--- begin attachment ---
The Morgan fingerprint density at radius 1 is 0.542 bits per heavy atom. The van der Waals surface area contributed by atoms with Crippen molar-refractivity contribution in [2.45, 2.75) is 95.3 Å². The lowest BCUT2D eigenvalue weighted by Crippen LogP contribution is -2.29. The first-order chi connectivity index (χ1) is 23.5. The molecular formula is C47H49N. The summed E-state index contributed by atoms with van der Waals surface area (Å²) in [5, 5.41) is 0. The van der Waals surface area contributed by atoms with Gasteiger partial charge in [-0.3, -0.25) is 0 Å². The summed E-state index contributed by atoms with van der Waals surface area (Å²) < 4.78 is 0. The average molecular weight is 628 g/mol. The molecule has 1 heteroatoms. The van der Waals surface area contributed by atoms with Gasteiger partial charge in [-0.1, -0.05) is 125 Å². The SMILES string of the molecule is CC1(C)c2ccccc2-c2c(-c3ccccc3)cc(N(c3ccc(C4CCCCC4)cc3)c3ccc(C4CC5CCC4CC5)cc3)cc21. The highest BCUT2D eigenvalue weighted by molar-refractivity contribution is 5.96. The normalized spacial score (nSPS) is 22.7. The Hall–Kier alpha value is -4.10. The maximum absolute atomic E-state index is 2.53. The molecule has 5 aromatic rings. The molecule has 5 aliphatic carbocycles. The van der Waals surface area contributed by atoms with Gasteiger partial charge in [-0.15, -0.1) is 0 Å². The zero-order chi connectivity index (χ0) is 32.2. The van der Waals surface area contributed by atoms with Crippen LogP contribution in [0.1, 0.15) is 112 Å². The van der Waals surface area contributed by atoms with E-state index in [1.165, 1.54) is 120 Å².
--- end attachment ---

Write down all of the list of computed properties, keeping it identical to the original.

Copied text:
The Morgan fingerprint density at radius 1 is 0.542 bits per heavy atom. The van der Waals surface area contributed by atoms with Crippen molar-refractivity contribution in [2.45, 2.75) is 95.3 Å². The lowest BCUT2D eigenvalue weighted by Crippen LogP contribution is -2.29. The first-order chi connectivity index (χ1) is 23.5. The molecular formula is C47H49N. The summed E-state index contributed by atoms with van der Waals surface area (Å²) in [5, 5.41) is 0. The van der Waals surface area contributed by atoms with Gasteiger partial charge in [-0.3, -0.25) is 0 Å². The summed E-state index contributed by atoms with van der Waals surface area (Å²) < 4.78 is 0. The average molecular weight is 628 g/mol. The molecule has 1 heteroatoms. The van der Waals surface area contributed by atoms with Gasteiger partial charge in [-0.1, -0.05) is 125 Å². The SMILES string of the molecule is CC1(C)c2ccccc2-c2c(-c3ccccc3)cc(N(c3ccc(C4CCCCC4)cc3)c3ccc(C4CC5CCC4CC5)cc3)cc21. The highest BCUT2D eigenvalue weighted by molar-refractivity contribution is 5.96. The normalized spacial score (nSPS) is 22.7. The Hall–Kier alpha value is -4.10. The maximum absolute atomic E-state index is 2.53. The molecule has 5 aromatic rings. The molecule has 5 aliphatic carbocycles. The van der Waals surface area contributed by atoms with Gasteiger partial charge in [-0.15, -0.1) is 0 Å². The zero-order chi connectivity index (χ0) is 32.2. The van der Waals surface area contributed by atoms with Crippen LogP contribution in [0.1, 0.15) is 112 Å². The van der Waals surface area contributed by atoms with E-state index in [1.165, 1.54) is 120 Å².